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Back atcha Boomers: The tribute list

Okay, okay. So last week's piece got us a lot of flak for railing on the Baby Boomers and some of their breaches in trust. But it's a new week and, well let's face it, we really aren't here to demonize an entire generation. As Gen Xers we do have an interest, though, in exploring the challenges that we (and Gens Y and Z, for that matter) will inherit as the Baby Boomers begin to exit the workforce. And we're looking forward to further exploring how generations can come together to find solutions to today's concerns.

But first: time to make amends. Here are some of the most well known, most successful, most predictable Baby Boomers (and one movie) to ever grace a five-point list. We're kicking this homage off with the big-name icons, and we'll give you our take on why they're trusted by younger generations. Then you can take over in the comments section with your shout-outs to all the other, more surprising Boomers you grew up respecting--and whose honest and energetic ways you value.

1. Oprah Winfrey, the American Woman

That's right, we're starting with Oprah.

Forbes named Winfrey the most powerful celebrity four times, most recently in 2010, and she is the only person to be included in all eight issues of the Time 100, a yearly catalogue of the world's 100 most influential people. A star-powered symbol of the Baby Boomer's early efforts to advance civil rights and gender equity, Oprah is...Oh let's just say it: she's the contemporary personification of the American Dream.

Born to unwed teenage parents in rural Mississippi, she was so poor throughout her childhood that she occasionally substituted potato sacks for clothing. Through the years, her daytime show has continually evolved, first highlighting the dysfunctional and then shifting to a more solution-focused approach with an emphasis on spirituality, uplifting stories and solving modern day issues. Oprah has reached millions of people through television, film, publications and more, and the billionaire has continually provided an honest glimpse of herself by publicly discussing her struggles with weight and romance. While Oprah's 24-year run as the queen of daytime talk will end this year (she decided to call it quits late in 2009), we can't help admitting that we'll be following her next move.

2. Bruce Springsteen, the Lyricist; and Bono, the Activist

We grouped Springsteen and Bono together because, in different ways, they both illustrate the power of music. While Springsteen speaks through his art, Bono has transcended the concert hall, making his voice heard in the worlds of politics and social activism. Springsteen is gritty and real, capturing the common concerns of our everyday lives. Bono is electric and effervescent, proving that pop can have substance. From Live Aid to Band Aid, reflecting the anguish of contemporary catastrophe or speaking out against social ills, Springsteen and Bono have led the way in using their celebrity influence and talent to make a difference. Throughout their careers they have inspired creativity and awareness with innovation and passion, and for that we'll tune in.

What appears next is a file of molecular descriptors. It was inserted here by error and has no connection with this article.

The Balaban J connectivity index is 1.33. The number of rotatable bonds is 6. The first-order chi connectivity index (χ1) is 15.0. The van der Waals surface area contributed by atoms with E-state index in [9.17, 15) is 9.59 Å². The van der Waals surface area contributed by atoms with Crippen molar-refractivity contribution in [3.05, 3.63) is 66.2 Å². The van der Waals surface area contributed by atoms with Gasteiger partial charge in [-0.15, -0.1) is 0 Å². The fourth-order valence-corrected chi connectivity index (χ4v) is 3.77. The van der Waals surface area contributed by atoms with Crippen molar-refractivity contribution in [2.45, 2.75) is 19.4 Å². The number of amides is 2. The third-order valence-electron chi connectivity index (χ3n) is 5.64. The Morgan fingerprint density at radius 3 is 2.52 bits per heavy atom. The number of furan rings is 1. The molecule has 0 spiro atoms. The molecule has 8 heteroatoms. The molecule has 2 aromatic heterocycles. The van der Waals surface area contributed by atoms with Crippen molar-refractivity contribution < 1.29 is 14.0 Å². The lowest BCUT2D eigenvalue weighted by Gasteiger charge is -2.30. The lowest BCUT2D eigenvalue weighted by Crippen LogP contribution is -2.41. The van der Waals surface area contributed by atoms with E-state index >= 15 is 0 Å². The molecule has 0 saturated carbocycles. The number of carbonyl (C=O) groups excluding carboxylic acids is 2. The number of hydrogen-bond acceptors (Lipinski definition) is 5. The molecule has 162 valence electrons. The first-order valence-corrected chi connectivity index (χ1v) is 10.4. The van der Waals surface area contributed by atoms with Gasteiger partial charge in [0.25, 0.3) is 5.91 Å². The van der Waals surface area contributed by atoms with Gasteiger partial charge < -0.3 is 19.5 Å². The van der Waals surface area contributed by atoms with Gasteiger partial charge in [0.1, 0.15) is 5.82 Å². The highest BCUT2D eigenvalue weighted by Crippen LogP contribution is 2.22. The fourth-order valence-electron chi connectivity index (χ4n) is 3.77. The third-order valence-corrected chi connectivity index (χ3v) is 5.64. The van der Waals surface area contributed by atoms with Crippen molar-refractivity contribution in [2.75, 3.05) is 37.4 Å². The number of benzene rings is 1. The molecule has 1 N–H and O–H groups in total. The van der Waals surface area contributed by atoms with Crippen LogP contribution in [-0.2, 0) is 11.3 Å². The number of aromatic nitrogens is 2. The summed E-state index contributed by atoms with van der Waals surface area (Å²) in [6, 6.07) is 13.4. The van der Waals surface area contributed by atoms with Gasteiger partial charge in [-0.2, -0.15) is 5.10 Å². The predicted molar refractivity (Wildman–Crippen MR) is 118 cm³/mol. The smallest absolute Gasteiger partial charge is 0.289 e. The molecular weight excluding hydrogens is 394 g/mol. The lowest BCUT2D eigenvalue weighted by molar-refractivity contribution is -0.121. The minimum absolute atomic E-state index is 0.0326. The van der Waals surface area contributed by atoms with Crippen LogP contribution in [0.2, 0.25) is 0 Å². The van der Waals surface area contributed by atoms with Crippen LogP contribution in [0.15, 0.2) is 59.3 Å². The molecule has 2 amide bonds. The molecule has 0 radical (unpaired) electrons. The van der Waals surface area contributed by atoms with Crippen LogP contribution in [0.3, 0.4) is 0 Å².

3. Star Wars, the Saga of Good over Evil

Perhaps the first mass-media, commercially charged campaign guided by moral righteousness and the value of good, Star Wars has proven that doing the right thing can bring in big bucks. We chose the entire world of Star Wars for item No. 3 because, yeah, it's Star Wars. Oh and also because of its social impact, and the cast of famous Baby Boomers who created it. Throughout our lifetime the Star Wars franchise seems to only get stronger, and with all 6 of the live-action cinematic titles in the All-Time Worldwide Box Office top 70, that's hard to imagine. Accounting for ticket price inflation, the original Star Wars is the second highest grossing film of all time, only behind Gone with the Wind.

While the revenue-producing power and longevity of this epic concept is stunning, it also grabbed our attention for pushing the boundaries of special effects, capitalizing on the concept of the thematic trilogy, launching the careers of notable Baby Boomers (Harrison Ford, George Lucas, Marc Hamill, Carrie Fisher)--and for preserving peace and unity throughout the galaxy. Star Wars seems more of a phenomenon than any singular event, but it's worth noting that the initial trilogy really did speak (in a deep, raspy Darth Vader tone) to the values of nobility, loyalty and decency.